The National Science Foundation (NSF) has awarded its prestigious Graduate Research Fellowship to one current and one former UTEP student. The NSF received more than 12,000 applications and made 2,000 award offers.
UTEP student Marisol Dominguez was awarded in the category of Geosciences-Hydrology. UTEP alumnus Oswaldo Raudel Avila, who is currently attending Northwestern University, was awarded in the category of Mechanical Engineering.
UTEP alumnus Ramon Benitez, who now attends Virginia Tech, received an honorable mention.
“We are proud of these current and former students for attaining this prestigious recognition,” said UTEP Vice President for Research Roberto Osegueda, Ph.D. “These awards can have a transformative impact on the recipients’ research and career trajectory, and these recognitions demonstrate that UTEP students can compete with the best minds around the country.”
The program recognizes outstanding graduate students in NSF-supported science, technology, engineering and mathematics disciplines who are pursuing research-based master’s and doctoral degrees at accredited U.S. institutions.
Fellows benefit from a three-year annual stipend of $34,000 along with a $12,000 cost of education allowance for tuition and fees (paid to the institution), opportunities for international research and professional development, and the freedom to conduct their own research at any accredited U.S. institution of graduate education they choose.
Marisol Dominguez, Awardee (UTEP)
Marisol Dominguez, who graduated with a bachelor’s degree in environmental science with a concentration in hydroscience from UTEP, is pursuing a Ph.D. in geology with a concentration in hydrology at the University.
Dominguez is working with Hugo Gutiérrez-Jurado, Ph.D., assistant professor of geological sciences, on a project that aims to classify the regions in the world that are at risk for water shortage using an equation called the Hydrologic Sensitivity Index. She says she is pursuing her doctoral studies at UTEP because it is the perfect environment to conduct such research. She hopes to apply what she learns to water conservation efforts in the region.
“I am pursuing my Ph.D. at UTEP because I know that I can accomplish so much here,” she said. “With this funding, I have the freedom to decide how to conduct my research, which will let me work more effectively. I feel privileged to work alongside all the faculty and students in the geological sciences department who have had a strong influence in my career path.”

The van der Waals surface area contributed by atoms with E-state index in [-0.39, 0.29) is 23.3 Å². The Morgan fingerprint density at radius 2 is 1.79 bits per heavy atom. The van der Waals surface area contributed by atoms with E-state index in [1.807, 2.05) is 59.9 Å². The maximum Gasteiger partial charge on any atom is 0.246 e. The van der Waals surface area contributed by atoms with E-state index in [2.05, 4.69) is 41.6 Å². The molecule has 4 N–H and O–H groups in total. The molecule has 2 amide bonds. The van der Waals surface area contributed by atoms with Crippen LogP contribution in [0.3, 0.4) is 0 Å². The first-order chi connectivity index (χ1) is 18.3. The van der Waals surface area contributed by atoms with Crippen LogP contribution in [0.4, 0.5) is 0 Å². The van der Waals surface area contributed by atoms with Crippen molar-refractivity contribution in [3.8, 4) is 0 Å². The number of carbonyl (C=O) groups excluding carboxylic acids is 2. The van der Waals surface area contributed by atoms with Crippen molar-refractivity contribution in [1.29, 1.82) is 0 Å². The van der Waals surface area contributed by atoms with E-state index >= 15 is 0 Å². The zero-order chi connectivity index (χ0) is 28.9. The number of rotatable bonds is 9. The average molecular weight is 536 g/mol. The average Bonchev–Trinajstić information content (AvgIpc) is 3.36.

Raudel Oswaldo Avila, Awardee (Northwestern University)
Raudel Oswaldo Avila graduated from UTEP with a bachelor’s degree in mechanical engineering. During his successful undergraduate years, he worked on a variety of research projects, earned an Honorable Mention from the Graduate Research Fellowship Program in 2017, and was named one of the Top Ten Seniors in his class.
His research at Northwestern University deals with stretchable electronics. These electronics can create sensors in wearable technology, such as a FitBit or AppleWatch, that can integrate with the body. The intent is to create an enhanced bio-integrated health monitoring system using computer-aided engineering that can predict sensor mechanic behavior when it is implanted in the body.
Avila said his graduate research is a new application of the method he started studying his junior year at UTEP, where he received guidance from Pavana Prabakhar, Ph.D., Jack Chessa, Ph.D., and Ashan Choudhuri, Ph.D. Now that he has secured funding through the Graduate Research Fellowship Program, he sees the potential impact it could have on his career.
“It gives me a lot of flexibility and freedom to conduct the research that I want,” Avila said. “This award not only funds the research for the next three years, it also gives it prestige.”
Ramon Benitez, Honorable Mention (Virginia Tech)
Ramon Benitez, who graduated from UTEP with a degree in metallurgical and materials engineering, is currently pursuing a Ph.D. in engineering education at Virginia Tech.
At UTEP, he studied materials engineering with Thomas Boland, Ph.D. and Binata Joddar, Ph.D., and worked on research focused on hydrogels for cardiac tissues. His original research interests were related to how engineering can help individuals. He has expanded on this concept to explore how engineering can impact society.
Benitez, who is studying how to teach future engineers to better serve society’s needs, says his time at UTEP was instrumental in placing him in his Ph.D. program. He hopes to return to El Paso to implement his research and help his community.
“From childhood, UTEP set me up on this pathway, and I realized as a graduate that it does that for other El Pasoans,” Benitez said. “I want to help others tap into that.”
Past fellows include U.S. Secretary of Energy Steven Chu, Google founder Sergey Brin and Freakonomics co-author Steven Levitt.